Perverse, saucy, and sly, Up in the Cellar tells the satirical story of a college student who takes revenge on his university’s callous president by seducing the women in the president’s life as a means of derailing the administrator’s aspirations to political office. The storyline integrates myriad counterculture-era signifiers, including campus unrest, exhibitionism, experimental filmmaking, free love, the generation gap, political duplicity, underground revolutionaries, and more. So even though the film’s production company, B-movie supplier American International Pictures, apparently envisioned Up in the Cellar as a quasi-sequel to the company’s sexed-up 1968 flick Three in the Attic, the picture works well as a stand-alone entertainment, at least for those with a dark and dry sense of humor. For while some scenes in Up in the Cellar are outrageous, screenwriter-director Theodore J. Flicker, who scored with The President’s Analyst (1967) and later co-created the sitcom Barney Miller (1975–1982), never achieves out-and-out hilarity. Instead, Up in the Cellar takes the piss out of mainstream institutions while presenting a suicidal poet as an antihero.
Colin Slade (Wes Stern) attends college on a poetry scholarship until a computer program determines that his rhymes fall below the university’s precise mathematical standards. Colin seeks redress with Maurice Camber (Larry Hagman), the cowboy-hat wearing college president, but Maurice proves unsympathetic. Then Colin returns home to the condemned building where he squats and watches in horror as the structure is demolished. Blaming all his difficulties on Maurice, Colin is open to suggestion when approached by a representative of Ultimate Revolution, a student group planning insurrection. Together with the UR guys, Colin makes a grand plan to kill himself by jumping from a radio tower while Maurice dedicates the tower during an opening ceremony. Yet things don’t go as planned—Maurice, sensing a photo opportunity, rescues Colin. That’s why Colin resolves to ruin Maurice’s life by seducing the administrator’s wife, daughter, and mistress. Each woman requires a different approach, so Colin adopts three new personas.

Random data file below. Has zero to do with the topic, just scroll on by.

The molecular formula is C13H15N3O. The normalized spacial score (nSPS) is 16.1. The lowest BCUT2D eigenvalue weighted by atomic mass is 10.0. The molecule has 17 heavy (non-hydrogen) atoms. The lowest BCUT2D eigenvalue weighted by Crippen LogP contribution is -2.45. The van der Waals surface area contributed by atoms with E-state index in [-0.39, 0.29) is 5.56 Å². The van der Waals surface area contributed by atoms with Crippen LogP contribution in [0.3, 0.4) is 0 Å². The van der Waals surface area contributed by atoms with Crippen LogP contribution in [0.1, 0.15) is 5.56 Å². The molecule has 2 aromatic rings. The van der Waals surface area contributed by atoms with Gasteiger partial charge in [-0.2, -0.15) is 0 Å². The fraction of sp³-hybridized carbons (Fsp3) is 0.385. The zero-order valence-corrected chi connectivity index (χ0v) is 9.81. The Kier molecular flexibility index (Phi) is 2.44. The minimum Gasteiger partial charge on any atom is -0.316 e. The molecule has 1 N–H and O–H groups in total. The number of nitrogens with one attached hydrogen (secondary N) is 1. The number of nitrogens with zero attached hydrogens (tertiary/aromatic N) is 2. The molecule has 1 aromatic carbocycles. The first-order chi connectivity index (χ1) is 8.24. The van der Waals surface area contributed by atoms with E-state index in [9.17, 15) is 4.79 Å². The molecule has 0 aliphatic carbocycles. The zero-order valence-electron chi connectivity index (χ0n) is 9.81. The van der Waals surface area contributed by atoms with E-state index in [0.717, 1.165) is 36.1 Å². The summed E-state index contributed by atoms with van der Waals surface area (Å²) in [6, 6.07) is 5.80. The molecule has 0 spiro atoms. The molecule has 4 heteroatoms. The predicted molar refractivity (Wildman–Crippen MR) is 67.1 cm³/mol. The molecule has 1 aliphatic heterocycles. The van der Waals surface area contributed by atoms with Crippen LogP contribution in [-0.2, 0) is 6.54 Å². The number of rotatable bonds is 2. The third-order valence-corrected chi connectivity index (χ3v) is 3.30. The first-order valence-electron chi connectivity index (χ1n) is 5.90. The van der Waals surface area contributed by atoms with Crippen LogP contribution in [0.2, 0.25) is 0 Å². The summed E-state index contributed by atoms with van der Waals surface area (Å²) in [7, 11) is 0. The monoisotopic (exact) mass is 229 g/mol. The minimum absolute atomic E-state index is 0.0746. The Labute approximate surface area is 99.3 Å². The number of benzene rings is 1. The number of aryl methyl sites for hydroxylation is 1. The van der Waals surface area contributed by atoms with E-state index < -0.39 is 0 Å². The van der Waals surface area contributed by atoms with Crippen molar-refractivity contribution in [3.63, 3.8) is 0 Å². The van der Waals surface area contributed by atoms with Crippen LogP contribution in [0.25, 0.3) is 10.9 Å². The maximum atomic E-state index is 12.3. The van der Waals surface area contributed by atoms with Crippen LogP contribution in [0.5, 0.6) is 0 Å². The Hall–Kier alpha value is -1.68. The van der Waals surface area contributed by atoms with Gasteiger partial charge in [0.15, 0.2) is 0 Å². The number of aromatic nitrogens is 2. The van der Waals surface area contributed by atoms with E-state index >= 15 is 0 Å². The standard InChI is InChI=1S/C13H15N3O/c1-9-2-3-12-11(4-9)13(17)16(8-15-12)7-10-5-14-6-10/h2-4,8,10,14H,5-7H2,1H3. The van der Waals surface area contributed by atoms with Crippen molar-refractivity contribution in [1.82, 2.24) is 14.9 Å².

Among the many jokes embedded into this storyline is the fact that Colin is an average-looking schnook, so the idea that he drives three women wild with desire is part male wish-fulfillment and part skewering of Sexual Revolution iconography. Somehow, Flicker makes Colin seem confused and desperate instead of horny and sleazy, so Colin’s relationship with Maurice’s daughter, Harlene (Judy Pace), is tender—even though he draws the shy girl out of her shell by persuading her to appear in a stag reel. In fact, everything in the picture follows a consistent sort of twisted logic. The performances are mostly just adequate, with, for instance, Joan Collins adding little to the role of Maurice’s astrology-addicted wife. Yet the way Stern seems perplexed by everything that’s happening says something about young people trying to comprehend the true ramifications of power at the very moment they gain influence. Hagman is a hoot, presaging his Dallas days by portraying a giddily self-serving monster.
Up in the Cellar: GROOVY